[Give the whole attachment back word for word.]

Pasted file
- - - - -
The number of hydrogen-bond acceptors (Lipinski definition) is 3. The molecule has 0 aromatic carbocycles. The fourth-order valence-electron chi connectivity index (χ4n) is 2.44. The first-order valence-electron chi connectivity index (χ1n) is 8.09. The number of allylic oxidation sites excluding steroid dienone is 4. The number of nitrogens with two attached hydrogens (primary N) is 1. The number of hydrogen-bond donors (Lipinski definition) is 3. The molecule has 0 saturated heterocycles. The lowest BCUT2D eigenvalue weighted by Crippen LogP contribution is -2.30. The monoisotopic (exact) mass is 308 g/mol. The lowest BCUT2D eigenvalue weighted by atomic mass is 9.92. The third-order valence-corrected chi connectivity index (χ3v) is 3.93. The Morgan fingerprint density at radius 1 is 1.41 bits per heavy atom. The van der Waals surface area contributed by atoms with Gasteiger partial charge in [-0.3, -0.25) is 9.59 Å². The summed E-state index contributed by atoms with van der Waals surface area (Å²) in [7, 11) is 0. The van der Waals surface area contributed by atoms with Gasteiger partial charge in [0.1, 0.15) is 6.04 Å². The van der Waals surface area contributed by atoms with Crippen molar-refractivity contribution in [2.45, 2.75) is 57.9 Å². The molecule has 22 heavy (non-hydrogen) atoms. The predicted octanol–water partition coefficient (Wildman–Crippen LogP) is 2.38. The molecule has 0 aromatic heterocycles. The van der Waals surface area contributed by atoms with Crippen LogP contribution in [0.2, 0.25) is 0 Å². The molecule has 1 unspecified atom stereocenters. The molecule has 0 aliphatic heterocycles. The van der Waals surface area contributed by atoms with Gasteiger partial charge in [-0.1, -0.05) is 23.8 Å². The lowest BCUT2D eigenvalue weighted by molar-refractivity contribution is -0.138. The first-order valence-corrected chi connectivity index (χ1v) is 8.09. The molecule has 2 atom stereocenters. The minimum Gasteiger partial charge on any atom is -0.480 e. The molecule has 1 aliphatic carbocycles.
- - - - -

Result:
The number of hydrogen-bond acceptors (Lipinski definition) is 3. The molecule has 0 aromatic carbocycles. The fourth-order valence-electron chi connectivity index (χ4n) is 2.44. The first-order valence-electron chi connectivity index (χ1n) is 8.09. The number of allylic oxidation sites excluding steroid dienone is 4. The number of nitrogens with two attached hydrogens (primary N) is 1. The number of hydrogen-bond donors (Lipinski definition) is 3. The molecule has 0 saturated heterocycles. The lowest BCUT2D eigenvalue weighted by Crippen LogP contribution is -2.30. The monoisotopic (exact) mass is 308 g/mol. The lowest BCUT2D eigenvalue weighted by atomic mass is 9.92. The third-order valence-corrected chi connectivity index (χ3v) is 3.93. The Morgan fingerprint density at radius 1 is 1.41 bits per heavy atom. The van der Waals surface area contributed by atoms with Gasteiger partial charge in [-0.3, -0.25) is 9.59 Å². The summed E-state index contributed by atoms with van der Waals surface area (Å²) in [7, 11) is 0. The van der Waals surface area contributed by atoms with Gasteiger partial charge in [0.1, 0.15) is 6.04 Å². The van der Waals surface area contributed by atoms with Crippen molar-refractivity contribution in [2.45, 2.75) is 57.9 Å². The molecule has 22 heavy (non-hydrogen) atoms. The predicted octanol–water partition coefficient (Wildman–Crippen LogP) is 2.38. The molecule has 0 aromatic heterocycles. The van der Waals surface area contributed by atoms with Crippen LogP contribution in [0.2, 0.25) is 0 Å². The molecule has 1 unspecified atom stereocenters. The molecule has 0 aliphatic heterocycles. The van der Waals surface area contributed by atoms with Gasteiger partial charge in [-0.1, -0.05) is 23.8 Å². The lowest BCUT2D eigenvalue weighted by molar-refractivity contribution is -0.138. The first-order valence-corrected chi connectivity index (χ1v) is 8.09. The molecule has 2 atom stereocenters. The minimum Gasteiger partial charge on any atom is -0.480 e. The molecule has 1 aliphatic carbocycles.